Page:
Henri Matisse

Henri Matisse, Chatter: Misplaced interviews

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Henri Matisse, les entretiens égarés - Souvenirs, reflections and revelations of a great 20th century master - Interview by Pierre Courthion - Under the direction of Serge Guilbaut

Edition Skira, September 2017 - 272 Pages
Matisse, a former student of Bouguereau and Moreau, is considered one of the major painters of the 20th century. What is less known is that Matisse was also a great art theorist. He said it himself: all his plastic choices were linked to a perception, an experience, a memory... Elements that he shared and liked to philosophize about during his numerous interviews, now gathered and shared through this book, whose lines let us guess the most intimate thoughts of the artist, but also, and above all, of man. A sort of spiritual testament to Matisse, an informal confession in which the great artist tells in the first person his ideas about painting, his aesthetics of colour, the stages of his artistic journey. "To create is to express what one has in oneself," he said.
Lost for more than 70 years, this interview was first published in English in 2013, then translated into Italian by Skira in 2015. From artistic retrospection to personal introspection, this book offers us the artist's deepest memories and thoughts.
In that year 1941 Matisse miraculously survived a major surgery. It is in the boredom of a too long convalescence, far from his usual environment, when he has just left the pains of the flesh to find his all too familiar anguish of the next day, that the idea of such a work was born.
The initiators of this project are sincere and passionate about art at a particularly troubled time when the questions facing both painters and artists are not by far of prime importance! This is their indisputable merit. There is Skira the brave publisher, and Courthion the Candide.
(…)
Partners whose quarrels have the accents of a Marivaux play. Their last concern is the main character who refuses to learn his dialogue, Matisse, himself the son of a merchant, notary clerk, father of a family, lonely and strong-minded, who became a painter in later life.
(…)
Far from being taciturn, however, Henri Matisse belongs to this generation, the last, where silence was golden, but the word was silver. Words had a meaning, a scope that would suddenly be cut off by the unpredictable outburst of communication, forever annihilating the conformism of rhetoric in favour of the talk show.
(…)
What was asked of him in those years when the spirit, the imagination, had disappeared from art galleries and bookstores.
Perhaps far from the apparent confusion of the world, people sought from him not only a lesson of will in the face of adversity, but also, more precious still, the hope of the mornings that sing to the example of his triumph of time through his incomparable youth, as his friend and publisher Tériade used to say.
(…)
In that year 1941 Matisse miraculously survived a major surgery. It is in the boredom of a too long convalescence, far from his usual environment, when he has just left the pains of the flesh to find his all too familiar anguish of the next day, that the idea of such a work was born.
(…)
The initiators of this project are sincere and passionate about art at a particularly troubled time when the questions facing both painters and artists are not by far of prime importance! This is their indisputable merit. There is Skira the brave publisher, and Courthion the Candide.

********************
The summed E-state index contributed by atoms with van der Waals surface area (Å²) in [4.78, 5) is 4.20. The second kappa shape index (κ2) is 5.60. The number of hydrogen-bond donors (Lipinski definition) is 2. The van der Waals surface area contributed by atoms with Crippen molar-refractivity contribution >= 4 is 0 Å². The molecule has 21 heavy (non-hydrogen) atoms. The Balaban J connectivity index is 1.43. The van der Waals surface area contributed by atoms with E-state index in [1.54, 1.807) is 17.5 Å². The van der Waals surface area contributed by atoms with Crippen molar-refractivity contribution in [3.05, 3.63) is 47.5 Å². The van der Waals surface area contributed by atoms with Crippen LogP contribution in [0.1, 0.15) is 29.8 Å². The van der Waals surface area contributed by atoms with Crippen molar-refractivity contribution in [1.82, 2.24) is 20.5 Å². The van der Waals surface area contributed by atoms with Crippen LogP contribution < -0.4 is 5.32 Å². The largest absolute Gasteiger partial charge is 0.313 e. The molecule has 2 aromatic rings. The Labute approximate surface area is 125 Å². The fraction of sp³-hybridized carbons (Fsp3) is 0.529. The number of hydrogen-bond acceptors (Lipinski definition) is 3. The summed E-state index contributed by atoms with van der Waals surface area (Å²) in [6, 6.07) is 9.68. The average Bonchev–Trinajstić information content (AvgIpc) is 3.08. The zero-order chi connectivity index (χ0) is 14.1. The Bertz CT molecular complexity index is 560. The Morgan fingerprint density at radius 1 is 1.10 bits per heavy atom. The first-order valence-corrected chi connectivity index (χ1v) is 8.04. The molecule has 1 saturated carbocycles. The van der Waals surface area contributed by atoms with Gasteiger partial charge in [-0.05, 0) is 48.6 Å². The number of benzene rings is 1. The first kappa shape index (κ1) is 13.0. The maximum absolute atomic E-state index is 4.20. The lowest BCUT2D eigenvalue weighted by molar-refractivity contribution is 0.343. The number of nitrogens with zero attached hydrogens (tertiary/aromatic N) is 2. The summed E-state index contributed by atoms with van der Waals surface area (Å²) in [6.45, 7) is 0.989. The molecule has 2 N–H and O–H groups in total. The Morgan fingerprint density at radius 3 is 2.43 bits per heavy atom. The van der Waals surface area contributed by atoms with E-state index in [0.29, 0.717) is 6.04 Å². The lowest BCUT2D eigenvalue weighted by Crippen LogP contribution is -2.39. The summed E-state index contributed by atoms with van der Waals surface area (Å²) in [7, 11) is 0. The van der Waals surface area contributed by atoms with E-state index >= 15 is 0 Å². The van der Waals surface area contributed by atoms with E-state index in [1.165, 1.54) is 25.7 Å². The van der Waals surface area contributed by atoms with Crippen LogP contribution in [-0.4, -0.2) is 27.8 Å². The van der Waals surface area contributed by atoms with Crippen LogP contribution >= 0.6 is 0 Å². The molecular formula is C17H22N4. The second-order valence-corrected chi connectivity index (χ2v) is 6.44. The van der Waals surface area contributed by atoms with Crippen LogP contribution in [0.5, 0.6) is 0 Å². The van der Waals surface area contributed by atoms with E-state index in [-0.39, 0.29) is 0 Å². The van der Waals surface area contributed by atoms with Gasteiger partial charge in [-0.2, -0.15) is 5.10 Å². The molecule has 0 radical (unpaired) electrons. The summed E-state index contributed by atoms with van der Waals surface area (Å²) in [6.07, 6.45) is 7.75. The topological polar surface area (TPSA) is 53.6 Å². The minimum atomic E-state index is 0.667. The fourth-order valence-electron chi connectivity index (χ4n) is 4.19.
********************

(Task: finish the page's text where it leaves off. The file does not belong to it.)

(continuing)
(…)
Partners whose quarrels have the accents of a Marivaux play. Their last concern is the main character who refuses to learn his dialogue, Matisse, himself the son of a merchant, notary clerk, father of a family, lonely and strong-minded, who became a painter in later life.
(…)
Far from being taciturn, however, Henri Matisse belongs to this generation, the last, where silence was golden, but the word was silver. Words had a meaning, a scope that would suddenly be cut off by the unpredictable outburst of communication, forever annihilating the conformism of rhetoric in favour of the talk show.
(…)
What was asked of him in those years when the spirit, the imagination, had disappeared from art galleries and bookstores.
Perhaps far from the apparent confusion of the world, people sought from him not only a lesson of will in the face of adversity, but also, more precious still, the hope of the mornings that sing to the example of his triumph of time through his incomparable youth, as his friend and publisher Tériade used to say.
(…)
It is these moments captured on the fly, timeless, that give Gossip its true raison d'être. It places us in the action stripped of all artifice in the manner of the fabulist La Fontaine: "I was there, such and such a thing happened to me".
(…)
From the pleasant anecdote arises and shines that precious and so rare thing that is the accuracy of the facts.
(…)
Gradually the innocuous flow of his own conversation ceased to be a relaxation for Matisse, but became the subject of all that he wished to avoid: being distracted from work that had been abandoned for too long and that haunting fear of the blank canvas.
(…)
Today the forgotten spring, almost dried up, brings fresh water to the reading. This gossip will become more and more precious. Through his encounters, through events, through the blossoming of his work, Matisse alone can span three centuries!
(Excerpts from the preface of the book - Claude Duthuit)
The authors
Pierre Courthion (1902-1988) is one of the greatest art critics of the twentieth century.
Serge Guilbaut teaches Art History at the University of British Columbia in Vancouver and shares his knowledge of modern and contemporary art through multiple essays.

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